Without a team of data scientists to analyse all that data, it may end up siting in the data lake unused. The sheer volume of information makes it impossible for an individual to manually or visually evaluate every possible data set and look for all of the relevant opportunities and relationships they contain.

This is where a data refinement layer must come in. As data is consolidated, the refinement layer would process, evaluate, correlate and learn from the information passing through it, essentially generating additional insights and information from the data, and also linking to the aforementioned applications to drive value. 

By enhancing data lakes with a refinement layer, companies can ensure that every business user can explore those opportunities – even if they aren’t experts in data science.

If there seems to be a new customer trend or a potential operational anomaly, the refinement layer would notify the right team automatically. Since much of the relevant information would already be refined and analysed, this automated process would reduce the need for data scientists in the regular tasks and allow them to focus on where they can truly generate most value for the organisation.

This “data refinery” layer refines the unprocessed information in the data lake and turns it into relevant insights. Need to know which customers are most likely to purchase an upgraded data plan? Perhaps you need to combine network, usage and social media data that indicates customers who are likely to churn. All these solutions can be active on a daily or even real-time basis.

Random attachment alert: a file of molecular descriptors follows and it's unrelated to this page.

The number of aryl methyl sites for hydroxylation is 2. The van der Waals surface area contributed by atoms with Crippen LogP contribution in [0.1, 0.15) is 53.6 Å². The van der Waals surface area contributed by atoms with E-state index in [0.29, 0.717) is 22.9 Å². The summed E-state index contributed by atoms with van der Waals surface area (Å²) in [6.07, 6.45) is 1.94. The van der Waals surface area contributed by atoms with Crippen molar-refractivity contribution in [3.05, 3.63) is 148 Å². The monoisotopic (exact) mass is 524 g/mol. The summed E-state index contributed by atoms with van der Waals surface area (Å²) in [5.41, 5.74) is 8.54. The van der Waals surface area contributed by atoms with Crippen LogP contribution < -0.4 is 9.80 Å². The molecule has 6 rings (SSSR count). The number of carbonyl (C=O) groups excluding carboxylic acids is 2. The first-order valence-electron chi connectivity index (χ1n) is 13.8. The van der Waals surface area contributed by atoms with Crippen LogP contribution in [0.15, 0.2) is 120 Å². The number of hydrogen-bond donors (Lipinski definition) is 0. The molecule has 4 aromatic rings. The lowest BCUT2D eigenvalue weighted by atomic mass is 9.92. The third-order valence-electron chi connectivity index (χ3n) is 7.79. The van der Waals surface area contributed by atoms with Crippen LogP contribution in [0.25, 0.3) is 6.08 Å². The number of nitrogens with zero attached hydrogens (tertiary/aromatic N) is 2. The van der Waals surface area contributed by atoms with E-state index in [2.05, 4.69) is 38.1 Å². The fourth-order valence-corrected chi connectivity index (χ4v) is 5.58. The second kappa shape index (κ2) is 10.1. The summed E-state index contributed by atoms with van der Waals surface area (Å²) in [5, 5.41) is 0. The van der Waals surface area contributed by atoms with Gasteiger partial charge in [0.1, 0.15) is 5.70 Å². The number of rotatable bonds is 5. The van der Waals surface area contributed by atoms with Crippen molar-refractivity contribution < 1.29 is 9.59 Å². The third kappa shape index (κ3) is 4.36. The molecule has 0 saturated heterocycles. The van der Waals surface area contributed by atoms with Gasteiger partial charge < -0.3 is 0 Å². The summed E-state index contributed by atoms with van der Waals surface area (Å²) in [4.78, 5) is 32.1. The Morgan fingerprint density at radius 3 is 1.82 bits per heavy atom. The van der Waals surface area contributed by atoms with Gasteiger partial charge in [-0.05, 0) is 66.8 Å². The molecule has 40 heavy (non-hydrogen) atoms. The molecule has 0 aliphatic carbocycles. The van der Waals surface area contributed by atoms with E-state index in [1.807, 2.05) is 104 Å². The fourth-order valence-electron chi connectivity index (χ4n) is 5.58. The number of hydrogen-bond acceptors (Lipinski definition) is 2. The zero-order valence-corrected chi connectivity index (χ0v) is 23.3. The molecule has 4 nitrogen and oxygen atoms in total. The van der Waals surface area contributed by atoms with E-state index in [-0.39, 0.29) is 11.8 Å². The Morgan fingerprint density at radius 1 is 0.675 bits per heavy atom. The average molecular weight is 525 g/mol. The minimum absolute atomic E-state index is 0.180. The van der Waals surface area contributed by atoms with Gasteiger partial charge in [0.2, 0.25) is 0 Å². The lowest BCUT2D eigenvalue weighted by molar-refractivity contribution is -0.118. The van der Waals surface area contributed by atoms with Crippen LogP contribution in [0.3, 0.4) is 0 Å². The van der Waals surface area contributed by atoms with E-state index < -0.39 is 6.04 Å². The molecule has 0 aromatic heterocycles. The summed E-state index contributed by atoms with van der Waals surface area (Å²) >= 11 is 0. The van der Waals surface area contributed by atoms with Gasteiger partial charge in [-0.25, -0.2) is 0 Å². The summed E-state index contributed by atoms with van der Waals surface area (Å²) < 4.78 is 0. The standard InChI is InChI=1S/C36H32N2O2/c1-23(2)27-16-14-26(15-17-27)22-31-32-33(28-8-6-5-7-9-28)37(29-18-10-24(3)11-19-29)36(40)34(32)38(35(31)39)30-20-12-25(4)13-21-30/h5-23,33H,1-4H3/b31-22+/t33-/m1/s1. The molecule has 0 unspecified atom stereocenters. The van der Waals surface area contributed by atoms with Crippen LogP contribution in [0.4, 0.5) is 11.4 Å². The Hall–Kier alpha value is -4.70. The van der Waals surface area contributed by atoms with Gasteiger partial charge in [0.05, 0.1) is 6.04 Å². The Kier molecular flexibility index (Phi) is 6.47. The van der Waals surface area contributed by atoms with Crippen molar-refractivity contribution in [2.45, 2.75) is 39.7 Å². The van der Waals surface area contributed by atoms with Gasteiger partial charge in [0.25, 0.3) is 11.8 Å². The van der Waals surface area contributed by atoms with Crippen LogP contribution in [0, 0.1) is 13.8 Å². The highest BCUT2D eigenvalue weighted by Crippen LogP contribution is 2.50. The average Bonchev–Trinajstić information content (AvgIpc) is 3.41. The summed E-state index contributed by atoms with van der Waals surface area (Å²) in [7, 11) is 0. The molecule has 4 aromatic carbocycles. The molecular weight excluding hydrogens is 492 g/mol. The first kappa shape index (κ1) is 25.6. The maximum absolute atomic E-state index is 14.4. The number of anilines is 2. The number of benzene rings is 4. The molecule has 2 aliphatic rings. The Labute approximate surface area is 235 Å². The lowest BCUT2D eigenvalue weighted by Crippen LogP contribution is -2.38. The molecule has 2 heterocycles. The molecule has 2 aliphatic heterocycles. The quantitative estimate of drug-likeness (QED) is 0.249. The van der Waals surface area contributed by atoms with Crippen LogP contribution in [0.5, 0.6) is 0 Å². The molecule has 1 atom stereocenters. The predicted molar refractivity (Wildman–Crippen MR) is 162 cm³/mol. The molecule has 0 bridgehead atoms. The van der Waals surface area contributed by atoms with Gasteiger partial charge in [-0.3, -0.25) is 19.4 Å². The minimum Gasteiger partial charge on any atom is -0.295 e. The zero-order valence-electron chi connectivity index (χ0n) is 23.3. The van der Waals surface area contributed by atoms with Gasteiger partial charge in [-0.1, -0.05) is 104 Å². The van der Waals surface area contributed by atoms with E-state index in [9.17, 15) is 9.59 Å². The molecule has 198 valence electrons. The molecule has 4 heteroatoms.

From raw recommendations to automated action

Gartner might urge companies to be wary of data lakes because of the difficulty in building solid data governance strategies. But there is a way to maximise the use of data lakes while minimising risk if you can build a layer on top of the lake that can refine the information. 

>See also: Beware of the data lake fallacy, warns Gartner

When done properly, data consolidation and integration can lead to far more benefits than harm. If a refining layer is built between the data lake and business users, then the business users will be able to leverage analytics-driven use cases rather than raw, unregulated data. 

A true data refinery will deliver recommendations to end users who can use it to improve decision-making and drive actions in technical operations, marketing campaigns, sales processes and business decisions, and quicken speed-to-action across the board.

And the findings can be utilised immediately by anyone in the business to meet their goals and drive the organisation forward to truly drive value out of all that big data. 

 

Sourced from Matti Aksela, Comptel

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Ben Rossi

Ben was Vitesse Media's editorial director, leading content creation and editorial strategy across all Vitesse products, including its market-leading B2B and consumer magazines, websites, research and...